A service at this church is a massive endeavor which takes a tremendous number of volunteers and paid workers. Once we arrived at the entrance to the building, the doors were opened by greeters who said, “Good evening,” and “Hi, how are you?”. Once inside, another lady greeted us and told us she was glad that we were there. My wife and I made our way to the nursery wing, where we dropped off our son. The nursery is filled with volunteers that stay with the children during the service. Smiling ushers led us to our seats on the bottom floor in the towering auditorium.

The service began with a man who was leading the church in singing as he played the piano. He was joined onstage by several other people who sang as well. The orchestra and band were hidden down below the choir loft. The ushers that greeted us at the door were involved in serving Communion at the appropriate time. Some of the people on staff baptized new converts at one point during the service.

The senior minister preached the sermon and went down front afterwards to greet people coming forward at the invitation. Many other counselors, elders and ushers were involved in this part of the service as well. There were probably more than 500 total people working to make this service possible.

Several things strike me as being important to the planners of this worship service. First, professionalism is definitely a goal of the worship team and musicians. The music and singing from onstage is executed so well that no awkwardness exists at all. A strong sense of professionalism pervades the atmosphere. Everything done must be top-notch.

Another important factor for the planners is efficiency. The service begins and ends at a certain time, leaving little room for flexibility. It is amazing that so much is accomplished during this worship service within the time constraints of one hour.

Another important factor is outreach. The people are friendly to visitors and church members demonstrate a genuine caring attitude. The music was contemporary, and the sermon seemed relevant to believers and non-believers alike.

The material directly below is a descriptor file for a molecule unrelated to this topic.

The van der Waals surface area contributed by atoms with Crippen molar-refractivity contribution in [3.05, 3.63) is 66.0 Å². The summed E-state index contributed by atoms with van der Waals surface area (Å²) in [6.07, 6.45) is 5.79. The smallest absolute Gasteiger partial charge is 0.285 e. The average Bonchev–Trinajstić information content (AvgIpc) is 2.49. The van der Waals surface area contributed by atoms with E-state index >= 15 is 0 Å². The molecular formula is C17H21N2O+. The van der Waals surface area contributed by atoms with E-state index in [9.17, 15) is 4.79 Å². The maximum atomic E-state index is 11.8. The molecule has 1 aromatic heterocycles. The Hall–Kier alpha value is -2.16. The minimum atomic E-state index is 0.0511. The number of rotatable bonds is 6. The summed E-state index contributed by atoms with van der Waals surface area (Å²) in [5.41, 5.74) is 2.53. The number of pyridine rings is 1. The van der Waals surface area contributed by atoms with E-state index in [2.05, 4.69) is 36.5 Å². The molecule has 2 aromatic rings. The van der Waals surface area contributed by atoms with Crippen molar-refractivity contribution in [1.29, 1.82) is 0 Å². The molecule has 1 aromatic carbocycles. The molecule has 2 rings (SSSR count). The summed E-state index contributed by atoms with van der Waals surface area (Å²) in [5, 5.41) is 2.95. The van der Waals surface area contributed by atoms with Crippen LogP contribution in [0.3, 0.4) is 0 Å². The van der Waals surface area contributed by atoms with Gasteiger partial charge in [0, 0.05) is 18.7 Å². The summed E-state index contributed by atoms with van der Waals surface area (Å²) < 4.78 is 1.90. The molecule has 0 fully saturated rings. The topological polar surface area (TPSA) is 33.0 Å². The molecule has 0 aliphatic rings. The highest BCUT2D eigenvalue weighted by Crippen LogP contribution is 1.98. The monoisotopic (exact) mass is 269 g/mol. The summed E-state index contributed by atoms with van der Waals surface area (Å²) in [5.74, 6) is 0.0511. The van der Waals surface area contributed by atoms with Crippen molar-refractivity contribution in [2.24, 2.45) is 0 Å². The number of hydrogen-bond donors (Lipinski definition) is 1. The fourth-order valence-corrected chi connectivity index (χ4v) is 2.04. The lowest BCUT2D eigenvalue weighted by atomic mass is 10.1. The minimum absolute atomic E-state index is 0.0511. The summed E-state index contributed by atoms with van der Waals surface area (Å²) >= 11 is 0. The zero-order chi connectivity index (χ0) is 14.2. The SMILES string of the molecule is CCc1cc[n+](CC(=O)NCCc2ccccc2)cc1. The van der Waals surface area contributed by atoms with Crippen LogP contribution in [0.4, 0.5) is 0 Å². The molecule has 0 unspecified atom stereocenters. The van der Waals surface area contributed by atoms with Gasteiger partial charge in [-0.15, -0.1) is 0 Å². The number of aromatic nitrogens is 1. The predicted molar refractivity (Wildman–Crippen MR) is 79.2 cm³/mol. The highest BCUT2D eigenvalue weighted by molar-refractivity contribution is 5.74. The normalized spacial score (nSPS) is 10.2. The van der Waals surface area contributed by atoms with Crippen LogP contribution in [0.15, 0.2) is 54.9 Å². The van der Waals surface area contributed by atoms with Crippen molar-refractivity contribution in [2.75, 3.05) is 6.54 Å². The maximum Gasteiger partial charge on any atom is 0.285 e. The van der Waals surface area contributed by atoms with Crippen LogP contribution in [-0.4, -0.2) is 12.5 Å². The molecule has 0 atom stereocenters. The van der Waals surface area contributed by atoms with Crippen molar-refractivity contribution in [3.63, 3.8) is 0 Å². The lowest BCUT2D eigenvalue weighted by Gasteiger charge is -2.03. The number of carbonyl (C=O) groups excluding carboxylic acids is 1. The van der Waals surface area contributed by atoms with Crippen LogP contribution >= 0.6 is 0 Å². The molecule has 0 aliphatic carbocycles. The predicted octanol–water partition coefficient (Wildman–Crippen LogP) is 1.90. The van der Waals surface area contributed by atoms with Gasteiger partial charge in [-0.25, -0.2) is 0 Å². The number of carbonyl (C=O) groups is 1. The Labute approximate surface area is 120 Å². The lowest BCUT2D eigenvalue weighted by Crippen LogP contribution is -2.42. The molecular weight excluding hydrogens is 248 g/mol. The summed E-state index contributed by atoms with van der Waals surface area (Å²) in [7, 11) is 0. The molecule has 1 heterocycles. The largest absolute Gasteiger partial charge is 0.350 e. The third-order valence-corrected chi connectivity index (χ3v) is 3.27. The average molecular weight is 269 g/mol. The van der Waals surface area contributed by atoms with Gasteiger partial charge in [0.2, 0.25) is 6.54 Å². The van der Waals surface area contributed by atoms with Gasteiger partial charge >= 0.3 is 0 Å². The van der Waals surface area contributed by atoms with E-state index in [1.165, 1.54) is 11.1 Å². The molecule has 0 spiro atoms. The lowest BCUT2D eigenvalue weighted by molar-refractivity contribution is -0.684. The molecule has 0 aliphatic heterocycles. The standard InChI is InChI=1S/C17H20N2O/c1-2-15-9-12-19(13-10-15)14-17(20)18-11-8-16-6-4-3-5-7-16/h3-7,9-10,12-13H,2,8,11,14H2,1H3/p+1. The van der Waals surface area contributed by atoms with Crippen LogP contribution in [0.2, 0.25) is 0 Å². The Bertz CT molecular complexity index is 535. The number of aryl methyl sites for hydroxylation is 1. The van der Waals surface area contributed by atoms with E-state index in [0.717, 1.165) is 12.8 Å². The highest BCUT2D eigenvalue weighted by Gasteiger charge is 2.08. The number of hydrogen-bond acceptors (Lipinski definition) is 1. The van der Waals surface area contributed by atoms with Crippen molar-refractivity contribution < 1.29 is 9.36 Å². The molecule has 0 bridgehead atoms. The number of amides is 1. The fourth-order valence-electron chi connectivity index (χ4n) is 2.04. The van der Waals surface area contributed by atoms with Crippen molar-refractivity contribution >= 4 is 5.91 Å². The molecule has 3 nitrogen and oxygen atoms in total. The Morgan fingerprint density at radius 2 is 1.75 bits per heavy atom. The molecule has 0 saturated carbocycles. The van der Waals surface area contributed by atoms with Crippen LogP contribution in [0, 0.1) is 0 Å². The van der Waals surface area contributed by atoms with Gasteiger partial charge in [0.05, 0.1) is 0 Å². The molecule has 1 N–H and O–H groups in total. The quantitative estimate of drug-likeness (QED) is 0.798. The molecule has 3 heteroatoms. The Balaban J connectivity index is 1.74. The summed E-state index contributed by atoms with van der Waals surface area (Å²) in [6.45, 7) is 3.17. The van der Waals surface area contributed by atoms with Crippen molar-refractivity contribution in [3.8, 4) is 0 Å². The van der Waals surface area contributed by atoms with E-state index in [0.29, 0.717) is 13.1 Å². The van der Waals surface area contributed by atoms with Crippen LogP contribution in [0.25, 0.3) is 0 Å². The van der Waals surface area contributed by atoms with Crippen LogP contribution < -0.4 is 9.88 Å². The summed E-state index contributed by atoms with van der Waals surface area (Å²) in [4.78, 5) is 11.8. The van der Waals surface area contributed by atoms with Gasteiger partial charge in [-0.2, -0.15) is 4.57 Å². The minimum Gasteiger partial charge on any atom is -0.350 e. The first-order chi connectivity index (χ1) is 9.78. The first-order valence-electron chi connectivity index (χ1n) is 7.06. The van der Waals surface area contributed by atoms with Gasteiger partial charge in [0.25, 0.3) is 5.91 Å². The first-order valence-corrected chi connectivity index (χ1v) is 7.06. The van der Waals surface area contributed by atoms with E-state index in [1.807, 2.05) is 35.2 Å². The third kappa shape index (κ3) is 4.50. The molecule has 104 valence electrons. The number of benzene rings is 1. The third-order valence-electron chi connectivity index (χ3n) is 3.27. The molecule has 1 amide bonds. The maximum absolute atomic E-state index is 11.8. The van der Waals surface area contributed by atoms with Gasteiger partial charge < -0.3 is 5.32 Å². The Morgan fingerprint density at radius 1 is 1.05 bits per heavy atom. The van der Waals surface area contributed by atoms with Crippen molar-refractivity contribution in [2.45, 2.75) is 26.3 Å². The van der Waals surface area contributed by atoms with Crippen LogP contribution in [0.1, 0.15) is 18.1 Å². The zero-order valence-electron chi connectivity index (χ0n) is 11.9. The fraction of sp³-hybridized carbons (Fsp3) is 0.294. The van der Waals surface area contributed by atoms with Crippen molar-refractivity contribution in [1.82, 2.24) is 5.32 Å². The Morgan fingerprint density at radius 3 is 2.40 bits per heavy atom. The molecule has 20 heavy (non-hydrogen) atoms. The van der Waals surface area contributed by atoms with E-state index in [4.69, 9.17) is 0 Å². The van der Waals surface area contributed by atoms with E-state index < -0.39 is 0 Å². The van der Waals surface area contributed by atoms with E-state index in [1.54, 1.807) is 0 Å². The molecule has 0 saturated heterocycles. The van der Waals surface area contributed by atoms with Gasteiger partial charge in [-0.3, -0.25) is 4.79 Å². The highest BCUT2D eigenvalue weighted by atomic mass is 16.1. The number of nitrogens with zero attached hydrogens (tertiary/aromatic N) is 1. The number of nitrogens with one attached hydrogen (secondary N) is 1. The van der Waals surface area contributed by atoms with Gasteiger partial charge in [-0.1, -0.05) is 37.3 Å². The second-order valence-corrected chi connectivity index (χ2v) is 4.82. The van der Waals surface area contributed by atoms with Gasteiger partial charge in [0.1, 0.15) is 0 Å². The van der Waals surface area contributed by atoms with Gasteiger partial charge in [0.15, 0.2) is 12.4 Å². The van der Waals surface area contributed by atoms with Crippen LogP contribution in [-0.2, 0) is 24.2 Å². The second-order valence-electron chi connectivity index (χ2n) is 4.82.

The auditorium is built like a 3-tiered stadium. Since it seats thousands of people it is very easy to feel lost within the massive space. There was a cross on the wall behind the stage, as well as a dove that signified the Holy Spirit. Other than these two wall fixtures, nothing would have communicated to an outsider that this was indeed a church sanctuary. The facility is immensely practical.

The décor matched the worship service, thoroughly contemporary and professional. The people who led the service seemed educated and at ease in their task of addressing so large a crowd. The printed materials were full color brochures which not only told about that evening’s worship service, but also about all the activities and programs that the church offers. Overall, all these factors create a sense of “aliveness.”

Everyone around us sang during the appropriate times. I noticed that most everyone took Communion when the plate was passed. People were very attentive to the pastor’s message. I have been in few churches where everyone seemed to be so utterly engaged in the program and in all that was taking place. People applauded when the baptisms were finished, signaling that everyone understood this as a crucial event in a person’s life.

I felt that Communion was taken reverently by the people around me, but since there was very little comment from the stage about the significance of Communion, I cannot describe the individual’s understanding of this ordinance. It seemed to be an intimate moment between the individual and God rather than a corporate event.

The way that this church took Communion is deficient for several reasons. First, there is no clear explanation of the significance of Communion. Neither is there any discussion about who is eligible to receive the elements. Secondly, a newcomer to the church would not know what to do in this situation. Communion takes place in the middle of the service, before the sermon. It is an intimate time of personal reflection. Little emphasis is placed on the corporate “coming together” at the table of the Lord.

Immediately following Communion is the ordinance of baptism. I must admit that I enjoyed the way that the service structure joined the two ordinances side by side in this way. Still, the lack of explanation of Communion’s significance needs to be addressed.

Every worship has a theology, be it sound or errant. The church’s worship service began with the song “Holy is the Lord God Almighty,” a song that speaks of how the earth is filled with His glory. From the start of the service, we were invited to worship a holy and powerful Creator God.